27 February (Reuters) – A look at the day ahead at Asian markets from Jamie McGeever.
After a sobering end to the week on Wall Street, a selloff is likely to break across Asian markets on Monday as the reality of “longer” US interest rates finally dawns on investors.
Data on consumer spending, the labor market and business activity suggest that the US economy is in much better shape than many thought, and last week’s final blow came in the form of unexpectedly strong inflation data.
Implied peak Fed rate approaching 5.50% – does anyone still think 6% is fantasy? – Yields on US and other bonds are rising and stocks are feeling the heat.
The MSCI World index fell 2.7% last week, its biggest weekly drop since September, while Asian equities ex-Japan fell almost as much for a fourth straight weekly loss and the strongest since October.
Tech stocks are in the firing line more than most. The Hang Seng tech index is down 17% over the past month, hit by higher rates and tighter financial conditions, as well as profit-taking after an explosive 77% rebound from its October low.
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A consequence of the market’s rethinking of the Fed has been the strong rise in bond yields and the dollar. Many Asian currencies are being pushed back to their recent lows, increasing inflationary pressures across the region and making dollar-denominated debt more expensive.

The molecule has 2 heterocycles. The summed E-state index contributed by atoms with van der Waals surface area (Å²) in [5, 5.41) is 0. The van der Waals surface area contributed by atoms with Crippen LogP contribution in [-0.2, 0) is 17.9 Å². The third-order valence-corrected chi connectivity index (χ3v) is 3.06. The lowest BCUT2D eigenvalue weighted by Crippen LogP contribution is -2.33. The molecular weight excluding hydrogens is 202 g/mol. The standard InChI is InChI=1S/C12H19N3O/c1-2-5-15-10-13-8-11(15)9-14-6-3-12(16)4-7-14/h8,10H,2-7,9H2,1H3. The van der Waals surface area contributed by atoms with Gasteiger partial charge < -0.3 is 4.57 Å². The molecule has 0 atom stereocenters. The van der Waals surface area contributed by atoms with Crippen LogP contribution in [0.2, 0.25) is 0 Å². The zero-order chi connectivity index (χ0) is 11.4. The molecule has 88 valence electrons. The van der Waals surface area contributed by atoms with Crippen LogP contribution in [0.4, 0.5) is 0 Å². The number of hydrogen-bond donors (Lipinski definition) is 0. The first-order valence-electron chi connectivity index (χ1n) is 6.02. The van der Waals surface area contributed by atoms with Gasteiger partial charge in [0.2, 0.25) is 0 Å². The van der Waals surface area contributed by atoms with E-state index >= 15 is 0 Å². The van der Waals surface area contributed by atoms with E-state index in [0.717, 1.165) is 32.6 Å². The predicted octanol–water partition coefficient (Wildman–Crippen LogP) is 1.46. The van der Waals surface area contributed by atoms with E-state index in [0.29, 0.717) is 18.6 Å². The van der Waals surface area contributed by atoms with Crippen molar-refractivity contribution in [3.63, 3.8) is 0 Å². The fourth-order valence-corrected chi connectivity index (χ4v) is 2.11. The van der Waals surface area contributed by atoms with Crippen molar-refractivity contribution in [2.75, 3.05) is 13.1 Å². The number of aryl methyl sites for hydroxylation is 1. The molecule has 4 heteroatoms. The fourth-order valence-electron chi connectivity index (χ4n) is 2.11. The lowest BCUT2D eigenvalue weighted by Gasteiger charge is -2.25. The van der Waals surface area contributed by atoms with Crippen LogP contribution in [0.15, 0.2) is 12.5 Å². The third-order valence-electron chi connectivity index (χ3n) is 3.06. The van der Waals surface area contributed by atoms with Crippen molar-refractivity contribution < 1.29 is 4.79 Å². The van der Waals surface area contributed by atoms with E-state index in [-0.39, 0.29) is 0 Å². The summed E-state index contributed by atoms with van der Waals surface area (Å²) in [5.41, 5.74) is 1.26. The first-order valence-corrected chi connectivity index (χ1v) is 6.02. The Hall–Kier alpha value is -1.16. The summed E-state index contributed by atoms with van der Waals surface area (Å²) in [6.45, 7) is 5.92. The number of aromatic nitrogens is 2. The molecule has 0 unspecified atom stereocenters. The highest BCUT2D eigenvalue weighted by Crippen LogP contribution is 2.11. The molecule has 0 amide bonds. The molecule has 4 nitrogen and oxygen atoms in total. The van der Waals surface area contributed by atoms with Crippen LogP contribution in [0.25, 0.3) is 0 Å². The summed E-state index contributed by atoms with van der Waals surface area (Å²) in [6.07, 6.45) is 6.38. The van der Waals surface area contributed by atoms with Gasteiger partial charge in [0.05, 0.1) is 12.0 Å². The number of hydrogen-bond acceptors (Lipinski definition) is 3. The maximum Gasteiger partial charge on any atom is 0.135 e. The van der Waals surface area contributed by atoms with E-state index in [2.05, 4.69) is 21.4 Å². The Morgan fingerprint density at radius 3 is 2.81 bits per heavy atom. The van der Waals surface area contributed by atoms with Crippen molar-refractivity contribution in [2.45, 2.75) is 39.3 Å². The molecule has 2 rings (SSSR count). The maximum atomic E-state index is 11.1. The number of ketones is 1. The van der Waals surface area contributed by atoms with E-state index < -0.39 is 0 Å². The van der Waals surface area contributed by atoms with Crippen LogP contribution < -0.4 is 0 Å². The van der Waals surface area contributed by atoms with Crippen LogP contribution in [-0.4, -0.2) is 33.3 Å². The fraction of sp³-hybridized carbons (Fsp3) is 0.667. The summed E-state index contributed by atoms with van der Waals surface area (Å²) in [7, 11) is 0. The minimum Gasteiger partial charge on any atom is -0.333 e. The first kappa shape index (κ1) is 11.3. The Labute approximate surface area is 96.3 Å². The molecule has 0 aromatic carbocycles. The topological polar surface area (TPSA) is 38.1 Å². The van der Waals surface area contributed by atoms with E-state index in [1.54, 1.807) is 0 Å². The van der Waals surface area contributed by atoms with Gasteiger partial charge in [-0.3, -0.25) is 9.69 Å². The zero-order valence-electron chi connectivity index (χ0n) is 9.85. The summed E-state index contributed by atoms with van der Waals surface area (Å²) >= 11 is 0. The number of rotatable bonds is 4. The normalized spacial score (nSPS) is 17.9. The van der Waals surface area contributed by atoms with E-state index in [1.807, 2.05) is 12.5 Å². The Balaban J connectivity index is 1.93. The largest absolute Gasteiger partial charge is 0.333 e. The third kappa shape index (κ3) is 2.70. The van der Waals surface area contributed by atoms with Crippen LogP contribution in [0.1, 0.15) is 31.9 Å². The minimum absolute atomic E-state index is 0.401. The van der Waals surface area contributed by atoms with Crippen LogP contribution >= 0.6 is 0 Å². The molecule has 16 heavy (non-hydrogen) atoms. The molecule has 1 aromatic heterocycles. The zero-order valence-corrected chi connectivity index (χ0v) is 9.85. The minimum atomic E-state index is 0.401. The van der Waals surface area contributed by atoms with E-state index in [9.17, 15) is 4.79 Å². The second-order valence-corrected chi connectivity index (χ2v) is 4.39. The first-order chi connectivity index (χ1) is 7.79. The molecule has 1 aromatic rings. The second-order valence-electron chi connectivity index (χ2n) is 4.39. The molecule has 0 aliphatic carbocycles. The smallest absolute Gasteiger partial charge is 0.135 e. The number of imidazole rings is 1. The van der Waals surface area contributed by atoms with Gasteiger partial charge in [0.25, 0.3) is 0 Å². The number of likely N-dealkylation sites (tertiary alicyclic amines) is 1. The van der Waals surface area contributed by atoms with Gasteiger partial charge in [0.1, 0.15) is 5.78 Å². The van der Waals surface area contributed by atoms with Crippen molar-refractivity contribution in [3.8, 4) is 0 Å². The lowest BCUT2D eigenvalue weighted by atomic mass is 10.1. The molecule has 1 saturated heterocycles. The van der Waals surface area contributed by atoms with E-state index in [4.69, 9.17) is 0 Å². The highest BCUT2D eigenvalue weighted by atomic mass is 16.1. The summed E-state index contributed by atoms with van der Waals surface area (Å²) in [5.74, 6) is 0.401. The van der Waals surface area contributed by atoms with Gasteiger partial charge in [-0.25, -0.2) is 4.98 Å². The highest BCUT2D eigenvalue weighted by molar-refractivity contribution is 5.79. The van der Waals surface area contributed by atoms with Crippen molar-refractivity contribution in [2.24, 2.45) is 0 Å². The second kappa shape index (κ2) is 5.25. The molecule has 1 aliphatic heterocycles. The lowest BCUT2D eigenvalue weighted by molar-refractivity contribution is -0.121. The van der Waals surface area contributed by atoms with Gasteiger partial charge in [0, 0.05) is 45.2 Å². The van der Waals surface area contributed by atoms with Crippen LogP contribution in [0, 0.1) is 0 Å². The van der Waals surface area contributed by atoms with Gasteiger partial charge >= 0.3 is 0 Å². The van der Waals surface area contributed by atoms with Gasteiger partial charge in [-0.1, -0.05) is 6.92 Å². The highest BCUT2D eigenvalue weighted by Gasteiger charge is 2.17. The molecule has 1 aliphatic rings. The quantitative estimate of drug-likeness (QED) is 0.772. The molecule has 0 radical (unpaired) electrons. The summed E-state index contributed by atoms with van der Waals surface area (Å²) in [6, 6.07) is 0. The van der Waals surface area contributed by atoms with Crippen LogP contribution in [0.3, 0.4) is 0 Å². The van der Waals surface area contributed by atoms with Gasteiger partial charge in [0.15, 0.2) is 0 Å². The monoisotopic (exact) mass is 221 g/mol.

The Chinese yuan is back at $7.00/$, the yen and won are at their lowest levels this year – domestic Japanese and South Korean monetary policy factors also play a role here – and the Indian rupee is close from an all-time low around 83.00 per dollar.
Investors’ nerves are being tested even more by rising tensions between the United States and China, including over the war between Russia and Ukraine.
White House national security adviser Jake Sullivan said on Sunday that China has failed to provide deadly aid that would help Russia, a decision Washington has warned would have dire consequences.
This week’s Asian economic data includes Purchasing Managers Index reports from China and other countries, fourth-quarter GDP data from Australia and India, inflation data from Australia, Indonesia and the Japanese capital, and the latest snapshots of retail sales from Japan, Australia, Singapore and New Zealand.
Here are three key developments that could give markets more direction on Monday:
– Trade in Hong Kong (January)
– Thailand trade (January)
– New Zealand retail sales (Q4)
By Jamie McGeever; Edited by Diane Craft
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